The problems with both parties’ convention viewership claims

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After Nielsen reported higher traditional TV viewership of the 2020 Democratic National Convention than the Republicans‘, Donald Trump took to Twitter claiming the RNC actually beat the Democrats if you include streaming and digital — though how do those claims stack up?

Nielsen’s data estimates that 23.4 million tuned in to watch Trump’s speech on the final night of the convention via linear TV, lower than Joe Biden’s 24.6 million.

That Nielsen data does not include (nor did it ever claim to) account for the various digital ways that people could have watched the event.

Trump, meanwhile, claimed that he had 147.9 million total views during the entire week, while the Democrats were widely reported as having 122 million viewers during their turn.

That said, it’s important to look at the labels attached to each of those numbers. Notice how Trump’s reads “views” and the DNC’s read “viewers”? Those two things can be quite different.

Most ratings systems attempt to, in at least one of its metrics, estimate the number of people who watched something (as opposed to only counting everyone in a house of, say, five, as one).

Under this terminology, the same person is generally not considered a new “viewer” if they turn off the TV and then return later, though this does vary depending on methodology used. Some systems may put a time limit of, for example, 30 minutes or an hour where the viewer gets counted again if they leave and return.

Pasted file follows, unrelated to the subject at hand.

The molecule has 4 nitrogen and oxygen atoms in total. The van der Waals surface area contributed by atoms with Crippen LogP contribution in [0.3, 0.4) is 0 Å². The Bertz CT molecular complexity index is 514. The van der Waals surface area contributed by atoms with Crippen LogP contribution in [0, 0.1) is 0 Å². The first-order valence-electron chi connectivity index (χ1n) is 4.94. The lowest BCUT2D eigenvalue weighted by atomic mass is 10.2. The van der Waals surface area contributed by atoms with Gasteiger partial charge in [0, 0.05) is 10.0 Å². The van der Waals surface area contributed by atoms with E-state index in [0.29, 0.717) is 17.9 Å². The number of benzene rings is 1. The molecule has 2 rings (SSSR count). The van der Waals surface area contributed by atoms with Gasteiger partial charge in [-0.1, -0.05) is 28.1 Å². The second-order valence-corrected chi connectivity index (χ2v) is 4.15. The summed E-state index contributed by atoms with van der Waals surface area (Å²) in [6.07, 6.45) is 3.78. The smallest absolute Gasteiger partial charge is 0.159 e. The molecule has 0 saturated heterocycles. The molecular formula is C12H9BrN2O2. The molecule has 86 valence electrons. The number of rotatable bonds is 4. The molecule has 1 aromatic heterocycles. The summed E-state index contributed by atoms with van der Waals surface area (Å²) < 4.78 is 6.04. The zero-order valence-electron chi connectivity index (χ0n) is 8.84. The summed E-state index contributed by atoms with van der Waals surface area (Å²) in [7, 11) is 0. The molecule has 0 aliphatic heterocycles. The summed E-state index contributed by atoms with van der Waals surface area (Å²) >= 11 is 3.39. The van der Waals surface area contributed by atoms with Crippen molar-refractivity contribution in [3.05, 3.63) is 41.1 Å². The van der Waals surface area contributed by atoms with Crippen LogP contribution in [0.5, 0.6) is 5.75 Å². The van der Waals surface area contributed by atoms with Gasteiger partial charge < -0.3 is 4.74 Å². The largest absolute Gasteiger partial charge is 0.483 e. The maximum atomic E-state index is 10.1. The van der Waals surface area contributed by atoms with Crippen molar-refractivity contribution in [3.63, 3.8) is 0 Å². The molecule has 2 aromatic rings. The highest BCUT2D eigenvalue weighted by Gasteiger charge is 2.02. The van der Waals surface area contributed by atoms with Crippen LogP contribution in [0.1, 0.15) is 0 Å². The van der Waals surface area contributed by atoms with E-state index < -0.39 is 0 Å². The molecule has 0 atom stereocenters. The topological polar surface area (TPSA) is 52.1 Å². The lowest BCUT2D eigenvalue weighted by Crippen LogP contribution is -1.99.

“Views,” meanwhile, is a much trickier metric to define — because there’s no standard way to define what a “view” actually is.

The data could indicate everything from the number of times the stream was started (including by the same person potentially dozens of times) to how many people watched, say, at least 30 seconds of the stream (and again, people could be counted more than once if they left and then returned later).

The data reported for both the DNC and RNC combined traditional TV and digital and therefore includes “self reported” data from the parties and campaigns for the latter.

Because of that, it’s not clear just how accurate the data from either party is — the parties would likely need to hire an outside auditor with access to raw data to validate their findings in order for the numbers to be considered more accurate, at least in the eyes of an independent observer.

In most cases, the Democrats labeled their data as “viewers,” while Trump and the Republicans cited “views” in news releases and statements that were then digested into thousands of news stories — though some reporting appears to use the terms interchangeably, which could be widely inaccurate.

“Views” can have a much broader definition and potentially means that the same person was counted multiple times each time they returned and watched a significant portion of the event. In that sense it might not represent the true “reach” of the event.

It’s important to note that it’s not immediately clear exactly how either campaign defines “views” or “viewers” (and again, this is relying on self reported data to begin with) so it’s tough to get a clear picture of how many people actually watched either party’s proceedings online.

In theory, both campaigns could be using the same criteria but just calling the metric two different names, though the fairly consistent use of different terminology could be significant.